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Thursday, June 20, 2024

Koran-burning sets off more protests

Norway’s ambassador to Pakistan was called in on the carpet during the weekend, amidst more international protests over a recent demonstration by a small anti-Islamic organization in Kristiansand. 

Pakistan’s foreign ministry is among the latest to strongly object to the burning of a Koran at the demonstration. The ministry declared that the fire, which police quickly stomped out before arresting several of the demonstrators behind it, hurt the feelings of 1.3 billion Muslins around the world.

Norwegian Broadcasting (NRK) reported that calls have also gone out for a boycott of Norwegian companies after the demonstration, which was incited by the small group known as SIAN. Among companies targeted is the Norwegian telecoms firm Telenor.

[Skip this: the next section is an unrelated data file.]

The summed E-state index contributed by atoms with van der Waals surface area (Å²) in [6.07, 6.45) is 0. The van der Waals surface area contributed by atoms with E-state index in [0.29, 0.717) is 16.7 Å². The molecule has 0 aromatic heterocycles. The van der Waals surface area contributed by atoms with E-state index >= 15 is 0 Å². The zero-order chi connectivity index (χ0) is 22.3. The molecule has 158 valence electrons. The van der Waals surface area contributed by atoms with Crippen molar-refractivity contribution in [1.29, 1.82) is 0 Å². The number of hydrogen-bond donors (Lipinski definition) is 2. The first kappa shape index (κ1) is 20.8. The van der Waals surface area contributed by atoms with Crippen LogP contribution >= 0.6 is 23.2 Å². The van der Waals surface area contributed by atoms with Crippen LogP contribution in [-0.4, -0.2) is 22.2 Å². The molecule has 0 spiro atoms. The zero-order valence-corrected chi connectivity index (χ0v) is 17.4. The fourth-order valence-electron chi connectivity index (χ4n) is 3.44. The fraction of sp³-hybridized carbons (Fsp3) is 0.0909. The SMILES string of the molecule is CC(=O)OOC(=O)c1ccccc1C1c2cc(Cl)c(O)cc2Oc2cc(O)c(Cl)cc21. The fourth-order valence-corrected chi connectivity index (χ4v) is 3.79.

“One of Telenor’s most important values is to be respectful,” responded Telenor’s communications chief Hanne Knudsen. “While that means respecting the right to freedom of expression it also means respecting other people’s religions and cultures.”

The SIAN demonstration has been widely bashed within Norway as well, and has been criticized in Turkey and Russia. “This is a move by SIAN to provoke Muslims and get them to look dangerous and violent,” Tore Bjørgo, a professor at the University of Oslo who specializes in extremism, told NRK. “Some people of course fall for that.”

Norway’s police intelligence agency PST (Politiets sikkerhetstjeneste) was reportedly following the situation closely. staff



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